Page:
In-salon promotions are also valuable. Who knows better how good the salon experience can be than your current clients? “We place small gift cards throughout the salon and at workstations. In December we give all our clients 12-month appointment books embossed with our logo and phone number. In the appointment book we slip a long card with a list of our popular spa packages. They take these cards home and leave them lying around for their husbands to see,” says Broderick.

The potential market for your salon’s gift certificates extends well beyond your current clientele. Multiply the number of clients you have by the number of gift-giving occasions by a couple of friends per client and you’ll see the enormous potential of gift certificates. Wherley says people who have never visited his salon but who have seen or heard one of his ads order gift certificates over the phone.

Many of the people who purchase gift certificates for your salon, however, will be regular customers or relatives of regular customers. “We have the same men come in year after year because it’s their annual gift for their wives. We have other men who come in all the time for gifts for their daughters,” says Broderick.

While most salons focus their advertising and promotion efforts around holidays, such as Christmas and Mother’s Day, Broderick has encouraged year-round marketing. “I have a full-time marketing person who visits other businesses with a sales kit and a brochure listing the service options they can try.

“I think there are so many opportunities in the beauty industry. We have a local bank that gives out gift certificates to the employee of the month,” Broderick says.

By Mail, By Fax, By Phone — Shop Without Leaving Home

Today’s consumer is busy and has little time to spend combing department stores and specialty shops for the perfect gift. For today’s busy shopper, catalogs and home shopping TV shows are a godsend. Salons can exploit the trend toward convenience shopping by offering gift certificate ordering by phone or fax.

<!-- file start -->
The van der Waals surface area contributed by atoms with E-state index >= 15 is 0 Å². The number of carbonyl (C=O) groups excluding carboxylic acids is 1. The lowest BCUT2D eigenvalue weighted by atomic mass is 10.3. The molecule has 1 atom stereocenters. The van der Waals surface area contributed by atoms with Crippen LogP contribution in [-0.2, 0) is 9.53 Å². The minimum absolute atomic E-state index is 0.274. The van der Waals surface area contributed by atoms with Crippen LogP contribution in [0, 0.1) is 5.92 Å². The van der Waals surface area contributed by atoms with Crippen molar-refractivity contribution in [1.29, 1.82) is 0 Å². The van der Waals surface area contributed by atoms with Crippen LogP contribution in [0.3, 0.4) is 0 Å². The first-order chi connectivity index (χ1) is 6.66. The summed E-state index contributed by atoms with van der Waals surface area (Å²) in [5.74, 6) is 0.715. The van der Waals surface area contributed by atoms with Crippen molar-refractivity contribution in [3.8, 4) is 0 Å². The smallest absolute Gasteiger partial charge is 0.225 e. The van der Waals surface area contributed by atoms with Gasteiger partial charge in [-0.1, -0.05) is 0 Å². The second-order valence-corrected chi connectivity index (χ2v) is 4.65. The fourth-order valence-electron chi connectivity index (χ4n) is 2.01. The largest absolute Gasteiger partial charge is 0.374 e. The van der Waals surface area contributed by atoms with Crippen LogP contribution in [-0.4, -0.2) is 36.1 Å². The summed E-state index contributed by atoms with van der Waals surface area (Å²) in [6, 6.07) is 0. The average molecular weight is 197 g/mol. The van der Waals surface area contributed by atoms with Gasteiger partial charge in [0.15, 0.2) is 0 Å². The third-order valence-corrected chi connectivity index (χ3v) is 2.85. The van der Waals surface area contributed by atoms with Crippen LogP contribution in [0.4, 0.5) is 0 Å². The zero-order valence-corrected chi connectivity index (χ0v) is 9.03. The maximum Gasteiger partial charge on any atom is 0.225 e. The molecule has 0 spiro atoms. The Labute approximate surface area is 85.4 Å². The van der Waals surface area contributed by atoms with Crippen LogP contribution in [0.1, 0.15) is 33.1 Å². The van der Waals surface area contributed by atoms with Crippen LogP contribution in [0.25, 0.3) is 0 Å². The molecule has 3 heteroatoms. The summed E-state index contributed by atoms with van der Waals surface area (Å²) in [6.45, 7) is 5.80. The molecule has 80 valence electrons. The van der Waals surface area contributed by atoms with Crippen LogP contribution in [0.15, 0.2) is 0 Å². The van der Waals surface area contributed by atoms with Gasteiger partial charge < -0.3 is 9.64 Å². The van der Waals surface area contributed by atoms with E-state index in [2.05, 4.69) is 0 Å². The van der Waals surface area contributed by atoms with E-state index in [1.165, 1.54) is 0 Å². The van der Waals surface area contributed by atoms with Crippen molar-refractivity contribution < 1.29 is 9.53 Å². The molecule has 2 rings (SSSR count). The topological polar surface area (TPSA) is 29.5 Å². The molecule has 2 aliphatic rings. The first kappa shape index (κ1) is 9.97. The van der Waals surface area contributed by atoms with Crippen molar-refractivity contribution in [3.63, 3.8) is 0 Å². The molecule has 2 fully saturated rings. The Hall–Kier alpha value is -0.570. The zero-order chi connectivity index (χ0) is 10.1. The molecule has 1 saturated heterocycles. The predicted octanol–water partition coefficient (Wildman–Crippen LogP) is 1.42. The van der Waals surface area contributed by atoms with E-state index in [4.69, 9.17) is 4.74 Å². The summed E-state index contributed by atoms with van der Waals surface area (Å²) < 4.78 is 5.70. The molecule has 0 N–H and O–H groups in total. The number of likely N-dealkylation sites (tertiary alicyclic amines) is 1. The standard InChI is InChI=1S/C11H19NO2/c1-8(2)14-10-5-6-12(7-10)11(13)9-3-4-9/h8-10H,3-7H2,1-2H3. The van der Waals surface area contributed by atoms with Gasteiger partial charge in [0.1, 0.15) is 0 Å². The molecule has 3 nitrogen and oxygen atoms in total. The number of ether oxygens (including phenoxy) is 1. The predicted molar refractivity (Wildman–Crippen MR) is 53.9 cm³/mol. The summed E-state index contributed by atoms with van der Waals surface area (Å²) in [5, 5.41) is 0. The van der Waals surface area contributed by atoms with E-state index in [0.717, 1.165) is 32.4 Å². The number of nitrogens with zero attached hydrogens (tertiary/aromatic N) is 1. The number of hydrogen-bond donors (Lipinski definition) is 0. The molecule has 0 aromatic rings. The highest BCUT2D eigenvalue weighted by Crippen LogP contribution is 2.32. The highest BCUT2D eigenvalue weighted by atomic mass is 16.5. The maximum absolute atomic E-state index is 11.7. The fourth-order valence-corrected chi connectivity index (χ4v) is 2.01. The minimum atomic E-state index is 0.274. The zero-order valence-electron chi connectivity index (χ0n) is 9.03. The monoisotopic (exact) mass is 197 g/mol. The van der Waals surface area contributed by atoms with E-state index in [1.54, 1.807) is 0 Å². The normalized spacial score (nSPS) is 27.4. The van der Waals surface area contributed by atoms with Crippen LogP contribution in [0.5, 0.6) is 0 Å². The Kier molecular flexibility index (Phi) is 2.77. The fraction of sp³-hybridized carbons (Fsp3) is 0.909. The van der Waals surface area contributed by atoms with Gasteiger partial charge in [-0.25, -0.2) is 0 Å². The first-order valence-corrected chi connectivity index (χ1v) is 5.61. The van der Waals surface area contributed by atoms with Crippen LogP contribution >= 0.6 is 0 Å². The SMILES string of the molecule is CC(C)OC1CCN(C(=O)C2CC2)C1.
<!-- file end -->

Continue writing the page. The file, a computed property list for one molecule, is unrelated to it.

“I just got off the phone with a man who needs a gift tomorrow for his wife’s birthday,” says Burge, as he explains the need to make shopping easy for customers. The man needed a gift that was both unique and thoughtful — and he needed it the next morning. “So I faxed him the brochure that describes our different packages. You can bet he’ll get right back to me.

“You have to make it convenient for customers by allowing them to charge their purchases and by mailing the gift certificate directly to the recipient and the receipt to the giver,” says Burge, who adds that he gets at least one call a day from someone out of state who orders a gift certificate.

Be ready to help shoppers choose the perfect gift. According to Klunder, giving clients the confidence they need to make the right choice comes simply from giving them a little time and attention. “We have a lot of husbands who come in unsure of what they want. We sit down and spend some time with them, make some suggestions, and explain the services. We make them feel important. That’s such a lost art.”

At About Faces, Surratt sets up a separate table for gift certificate sales during the Christmas holidays so that customers can get faster service and individual attention. She cleverly places the table in the salon’s retail area so that waiting clients can browse.

Broderick also sets up a separate gift certificate sales area during busy seasons. “We have four coordinators who sit down with customers, explain packages, and up-sell them. For example, our day of beauty may include a haircut, but then the man mentions his wife gets hair coloring, so we’ll try to incorporate that. We’ll tell them a package includes a half-hour massage and ask if they want to make it a full hour,” he says.

Make Them Come Back For More

Though none of these salons had exact numbers, a few estimated that as many as 25%-30% of the gift certificates they sell are not redeemed. “Don’t view this 25%-30% as found money; it’s lost revenue. Nine out of 10 customers who come in return, so I want to get them in here,” says Broderick.

Although you can’t expect to retain everyone who redeems a gift certificate as a regular client, these people are important customers for several reasons.

Explains Broderick, “Gift certificates sold in December keep our salon busy in February and March, traditionally our slow months. We may not be getting the same revenue, but it keeps the salon busy and gives the staff the opportunity to sell retail products and other services.”

A strong gift certificate program impacts your salon’s retail sales as well, says Burge. “Clients find something to buy or they decide to get another service while they’re here. For example, they start out with a manicure and pedicure and then decide to get their hair done or book a facial,” he says.

Broderick agrees: “Someone may redeem a gift certificate for a facial and a makeup application and leave with $200 in products.”

And, Klunder points out, many gift certificate recipients do return as regular customers. To ensure they do, Klunder conducts a short consultation with them on the phone when she books their appointment. After their first visit, she sends a thank-you letter and a questionnaire on their salon experience; when they return the completed questionnaire they receive a coupon for 25% off their next visit.

If, as so many salons claim, most of your new clients come because your salon was recommended by a regular, you will quickly see the profit from offering regular clients the opportunity to give a gift of beauty.